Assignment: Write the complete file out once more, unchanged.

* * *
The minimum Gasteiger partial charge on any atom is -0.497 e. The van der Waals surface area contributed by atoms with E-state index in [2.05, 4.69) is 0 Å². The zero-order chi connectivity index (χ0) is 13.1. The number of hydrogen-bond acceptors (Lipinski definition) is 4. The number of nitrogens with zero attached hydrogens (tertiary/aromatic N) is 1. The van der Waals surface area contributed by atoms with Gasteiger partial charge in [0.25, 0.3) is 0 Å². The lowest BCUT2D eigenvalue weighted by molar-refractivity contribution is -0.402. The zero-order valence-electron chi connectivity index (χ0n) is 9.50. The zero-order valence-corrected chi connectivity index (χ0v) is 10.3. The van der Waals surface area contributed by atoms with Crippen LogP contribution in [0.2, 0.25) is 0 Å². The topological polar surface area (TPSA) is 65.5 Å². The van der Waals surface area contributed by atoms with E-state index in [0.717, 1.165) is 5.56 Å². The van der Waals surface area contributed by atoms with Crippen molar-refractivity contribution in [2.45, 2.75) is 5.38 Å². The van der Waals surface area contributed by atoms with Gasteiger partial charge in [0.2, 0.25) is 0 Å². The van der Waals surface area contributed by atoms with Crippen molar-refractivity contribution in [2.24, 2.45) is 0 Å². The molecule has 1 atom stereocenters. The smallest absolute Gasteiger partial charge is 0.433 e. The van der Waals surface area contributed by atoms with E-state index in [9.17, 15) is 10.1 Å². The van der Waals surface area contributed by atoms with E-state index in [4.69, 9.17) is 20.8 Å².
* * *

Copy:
The minimum Gasteiger partial charge on any atom is -0.497 e. The van der Waals surface area contributed by atoms with E-state index in [2.05, 4.69) is 0 Å². The zero-order chi connectivity index (χ0) is 13.1. The number of hydrogen-bond acceptors (Lipinski definition) is 4. The number of nitrogens with zero attached hydrogens (tertiary/aromatic N) is 1. The van der Waals surface area contributed by atoms with Gasteiger partial charge in [0.25, 0.3) is 0 Å². The lowest BCUT2D eigenvalue weighted by molar-refractivity contribution is -0.402. The zero-order valence-electron chi connectivity index (χ0n) is 9.50. The zero-order valence-corrected chi connectivity index (χ0v) is 10.3. The van der Waals surface area contributed by atoms with Crippen LogP contribution in [0.2, 0.25) is 0 Å². The topological polar surface area (TPSA) is 65.5 Å². The van der Waals surface area contributed by atoms with E-state index in [0.717, 1.165) is 5.56 Å². The van der Waals surface area contributed by atoms with Crippen molar-refractivity contribution in [2.45, 2.75) is 5.38 Å². The van der Waals surface area contributed by atoms with Gasteiger partial charge in [0.2, 0.25) is 0 Å². The van der Waals surface area contributed by atoms with Crippen molar-refractivity contribution in [2.24, 2.45) is 0 Å². The molecule has 1 atom stereocenters. The smallest absolute Gasteiger partial charge is 0.433 e. The van der Waals surface area contributed by atoms with E-state index in [9.17, 15) is 10.1 Å². The van der Waals surface area contributed by atoms with E-state index in [4.69, 9.17) is 20.8 Å².